I'm in a similar position with regards to weight, but haven't been running for as long as you. If you've managed to run so far, I would carry on; because your weight loss will be far quicker if you do! Just take it easy and perhaps try some other stuff as well (I have a dodgy knee, so do BodyPump twice a week to try and keep the surrounding muscles strong to help protect my knee).
Hope this helps.
Well having once weighed 16st 10 and now 11st 0 (actually, last weigh-in was 11st 1, but that was after having five hot-cross buns for breakfast, more than my usual bowl of chocolate porridge ) - I used to think I was "too big" for running, and certainly before I knew anything about running at a sensible pace and building it up, I would get into the habit of trying to run 3x/week (too fast) and ending up with shin-splints. So my approach was to get down the gym and partake in activities which I knew didn't leave me niggly or injured, namely cycling/spinning, other cardio, and subsequently weight training/core exercises. One obvious thing here though - if you decide to add any kind of exercise time to your weekly schedule, do it gradually, or substitute for other things, e.g. substitute a gym class for a run till you get a bit fitter, then add the run back in, etc.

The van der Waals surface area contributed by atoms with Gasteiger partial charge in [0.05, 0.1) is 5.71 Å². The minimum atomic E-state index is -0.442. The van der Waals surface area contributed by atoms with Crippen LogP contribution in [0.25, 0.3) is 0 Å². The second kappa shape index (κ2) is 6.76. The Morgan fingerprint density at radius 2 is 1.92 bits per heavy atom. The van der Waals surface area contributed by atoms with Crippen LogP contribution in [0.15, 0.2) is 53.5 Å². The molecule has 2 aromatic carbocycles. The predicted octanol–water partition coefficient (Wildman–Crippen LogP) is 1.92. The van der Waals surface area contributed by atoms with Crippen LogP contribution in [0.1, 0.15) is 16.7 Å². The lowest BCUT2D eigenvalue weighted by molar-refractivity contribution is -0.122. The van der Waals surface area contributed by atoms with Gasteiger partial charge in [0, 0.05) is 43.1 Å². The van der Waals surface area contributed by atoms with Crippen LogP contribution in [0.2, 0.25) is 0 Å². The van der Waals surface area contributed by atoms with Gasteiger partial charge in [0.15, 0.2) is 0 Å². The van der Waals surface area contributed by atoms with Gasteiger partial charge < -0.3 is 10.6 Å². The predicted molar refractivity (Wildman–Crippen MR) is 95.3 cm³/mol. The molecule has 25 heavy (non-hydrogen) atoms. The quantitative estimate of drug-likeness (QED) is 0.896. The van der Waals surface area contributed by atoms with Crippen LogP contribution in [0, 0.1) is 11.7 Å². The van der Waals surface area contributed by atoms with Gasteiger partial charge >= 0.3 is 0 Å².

I started running "properly" once the first three stone had gone and it just felt a little more comfortable, BUT if I'd known at the outset all that I know now about running, I probably would've given it a go much sooner, and just built it up more sensibly. IMO it's worth mixing up your exercise with different activities for a number of reasons. Firstly, you're not putting too much stress on any one thing (e.g. your knees, hips or running muscles). Secondly, your overall goal should be not just weight-loss but overall fitness, including improved aerobic fitness and strength - go for a run, then the next time go for a swim. Go to the gym a couple of times a week and lift some weights, or book a pilates class for core strength. The larger the proportion of muscles you're stimulating, the more you stimulate metabolism and calorie burn. Finally, if you're in the habit of doing different things then if you have any niggles from running, you'll find it easier to cross-train with another activity to keep the momentum going.